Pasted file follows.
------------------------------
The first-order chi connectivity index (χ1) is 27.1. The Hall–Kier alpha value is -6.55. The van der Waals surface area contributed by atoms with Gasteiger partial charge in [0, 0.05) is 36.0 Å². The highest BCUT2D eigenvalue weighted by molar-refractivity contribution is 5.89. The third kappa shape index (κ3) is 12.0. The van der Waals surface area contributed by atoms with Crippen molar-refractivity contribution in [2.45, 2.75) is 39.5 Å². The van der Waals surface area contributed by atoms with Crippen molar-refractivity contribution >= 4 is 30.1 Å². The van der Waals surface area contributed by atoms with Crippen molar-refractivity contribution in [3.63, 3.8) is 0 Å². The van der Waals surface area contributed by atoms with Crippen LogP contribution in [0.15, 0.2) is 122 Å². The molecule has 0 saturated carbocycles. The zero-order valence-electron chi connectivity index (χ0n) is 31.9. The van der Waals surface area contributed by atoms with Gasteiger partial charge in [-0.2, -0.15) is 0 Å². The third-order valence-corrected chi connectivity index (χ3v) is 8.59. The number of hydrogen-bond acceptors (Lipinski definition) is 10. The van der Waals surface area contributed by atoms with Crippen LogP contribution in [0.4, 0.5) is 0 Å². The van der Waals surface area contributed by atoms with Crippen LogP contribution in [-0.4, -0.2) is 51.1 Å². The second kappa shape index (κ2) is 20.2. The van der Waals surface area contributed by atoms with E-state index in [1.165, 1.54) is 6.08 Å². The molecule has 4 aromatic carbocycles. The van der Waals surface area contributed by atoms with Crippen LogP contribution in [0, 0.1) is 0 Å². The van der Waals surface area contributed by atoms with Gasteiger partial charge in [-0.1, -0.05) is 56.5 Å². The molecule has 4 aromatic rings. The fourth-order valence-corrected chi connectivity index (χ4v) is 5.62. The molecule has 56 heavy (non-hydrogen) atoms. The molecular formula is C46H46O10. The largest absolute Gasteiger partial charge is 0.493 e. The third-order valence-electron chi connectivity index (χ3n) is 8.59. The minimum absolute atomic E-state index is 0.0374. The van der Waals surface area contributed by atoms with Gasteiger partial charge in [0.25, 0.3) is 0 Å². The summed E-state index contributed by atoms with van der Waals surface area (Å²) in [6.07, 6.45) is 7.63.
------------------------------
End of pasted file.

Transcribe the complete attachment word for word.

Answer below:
The first-order chi connectivity index (χ1) is 27.1. The Hall–Kier alpha value is -6.55. The van der Waals surface area contributed by atoms with Gasteiger partial charge in [0, 0.05) is 36.0 Å². The highest BCUT2D eigenvalue weighted by molar-refractivity contribution is 5.89. The third kappa shape index (κ3) is 12.0. The van der Waals surface area contributed by atoms with Crippen molar-refractivity contribution in [2.45, 2.75) is 39.5 Å². The van der Waals surface area contributed by atoms with Crippen molar-refractivity contribution >= 4 is 30.1 Å². The van der Waals surface area contributed by atoms with Crippen molar-refractivity contribution in [3.63, 3.8) is 0 Å². The van der Waals surface area contributed by atoms with Crippen LogP contribution in [0.15, 0.2) is 122 Å². The molecule has 0 saturated carbocycles. The zero-order valence-electron chi connectivity index (χ0n) is 31.9. The van der Waals surface area contributed by atoms with Gasteiger partial charge in [-0.2, -0.15) is 0 Å². The third-order valence-corrected chi connectivity index (χ3v) is 8.59. The number of hydrogen-bond acceptors (Lipinski definition) is 10. The van der Waals surface area contributed by atoms with Crippen LogP contribution in [0.4, 0.5) is 0 Å². The van der Waals surface area contributed by atoms with Crippen LogP contribution in [-0.4, -0.2) is 51.1 Å². The second kappa shape index (κ2) is 20.2. The van der Waals surface area contributed by atoms with E-state index in [1.165, 1.54) is 6.08 Å². The molecule has 4 aromatic carbocycles. The van der Waals surface area contributed by atoms with Crippen LogP contribution in [0, 0.1) is 0 Å². The van der Waals surface area contributed by atoms with Gasteiger partial charge in [-0.1, -0.05) is 56.5 Å². The molecule has 4 aromatic rings. The fourth-order valence-corrected chi connectivity index (χ4v) is 5.62. The molecule has 56 heavy (non-hydrogen) atoms. The molecular formula is C46H46O10. The largest absolute Gasteiger partial charge is 0.493 e. The third-order valence-electron chi connectivity index (χ3n) is 8.59. The minimum absolute atomic E-state index is 0.0374. The van der Waals surface area contributed by atoms with Gasteiger partial charge in [0.25, 0.3) is 0 Å². The summed E-state index contributed by atoms with van der Waals surface area (Å²) in [6.07, 6.45) is 7.63.